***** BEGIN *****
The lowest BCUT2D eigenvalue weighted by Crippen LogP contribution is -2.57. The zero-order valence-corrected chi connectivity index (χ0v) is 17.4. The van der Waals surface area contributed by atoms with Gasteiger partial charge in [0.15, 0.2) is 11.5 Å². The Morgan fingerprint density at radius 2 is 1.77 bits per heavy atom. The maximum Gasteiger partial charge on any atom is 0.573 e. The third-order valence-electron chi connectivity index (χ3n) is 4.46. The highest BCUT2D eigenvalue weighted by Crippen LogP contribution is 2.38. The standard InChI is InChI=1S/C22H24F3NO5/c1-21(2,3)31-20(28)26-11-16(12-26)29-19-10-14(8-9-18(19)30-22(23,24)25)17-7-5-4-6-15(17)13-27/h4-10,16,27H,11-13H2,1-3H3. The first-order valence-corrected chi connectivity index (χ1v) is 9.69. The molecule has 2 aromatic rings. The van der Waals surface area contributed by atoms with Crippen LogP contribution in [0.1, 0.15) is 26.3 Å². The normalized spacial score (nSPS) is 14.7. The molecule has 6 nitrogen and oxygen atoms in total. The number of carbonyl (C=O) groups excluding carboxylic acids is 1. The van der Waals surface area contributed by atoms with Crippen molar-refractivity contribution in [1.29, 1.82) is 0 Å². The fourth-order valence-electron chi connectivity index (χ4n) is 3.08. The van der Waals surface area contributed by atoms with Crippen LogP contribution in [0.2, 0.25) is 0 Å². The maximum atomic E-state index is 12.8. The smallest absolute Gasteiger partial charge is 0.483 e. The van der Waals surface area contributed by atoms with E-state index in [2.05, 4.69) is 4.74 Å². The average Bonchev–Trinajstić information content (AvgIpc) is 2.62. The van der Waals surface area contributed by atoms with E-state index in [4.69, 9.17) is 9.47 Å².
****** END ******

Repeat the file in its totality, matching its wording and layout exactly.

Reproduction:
The lowest BCUT2D eigenvalue weighted by Crippen LogP contribution is -2.57. The zero-order valence-corrected chi connectivity index (χ0v) is 17.4. The van der Waals surface area contributed by atoms with Gasteiger partial charge in [0.15, 0.2) is 11.5 Å². The Morgan fingerprint density at radius 2 is 1.77 bits per heavy atom. The maximum Gasteiger partial charge on any atom is 0.573 e. The third-order valence-electron chi connectivity index (χ3n) is 4.46. The highest BCUT2D eigenvalue weighted by Crippen LogP contribution is 2.38. The standard InChI is InChI=1S/C22H24F3NO5/c1-21(2,3)31-20(28)26-11-16(12-26)29-19-10-14(8-9-18(19)30-22(23,24)25)17-7-5-4-6-15(17)13-27/h4-10,16,27H,11-13H2,1-3H3. The first-order valence-corrected chi connectivity index (χ1v) is 9.69. The molecule has 2 aromatic rings. The van der Waals surface area contributed by atoms with Crippen LogP contribution in [0.1, 0.15) is 26.3 Å². The normalized spacial score (nSPS) is 14.7. The molecule has 6 nitrogen and oxygen atoms in total. The number of carbonyl (C=O) groups excluding carboxylic acids is 1. The van der Waals surface area contributed by atoms with Crippen molar-refractivity contribution in [1.29, 1.82) is 0 Å². The fourth-order valence-electron chi connectivity index (χ4n) is 3.08. The van der Waals surface area contributed by atoms with Crippen LogP contribution in [0.2, 0.25) is 0 Å². The maximum atomic E-state index is 12.8. The smallest absolute Gasteiger partial charge is 0.483 e. The van der Waals surface area contributed by atoms with E-state index in [2.05, 4.69) is 4.74 Å². The average Bonchev–Trinajstić information content (AvgIpc) is 2.62. The van der Waals surface area contributed by atoms with E-state index in [4.69, 9.17) is 9.47 Å².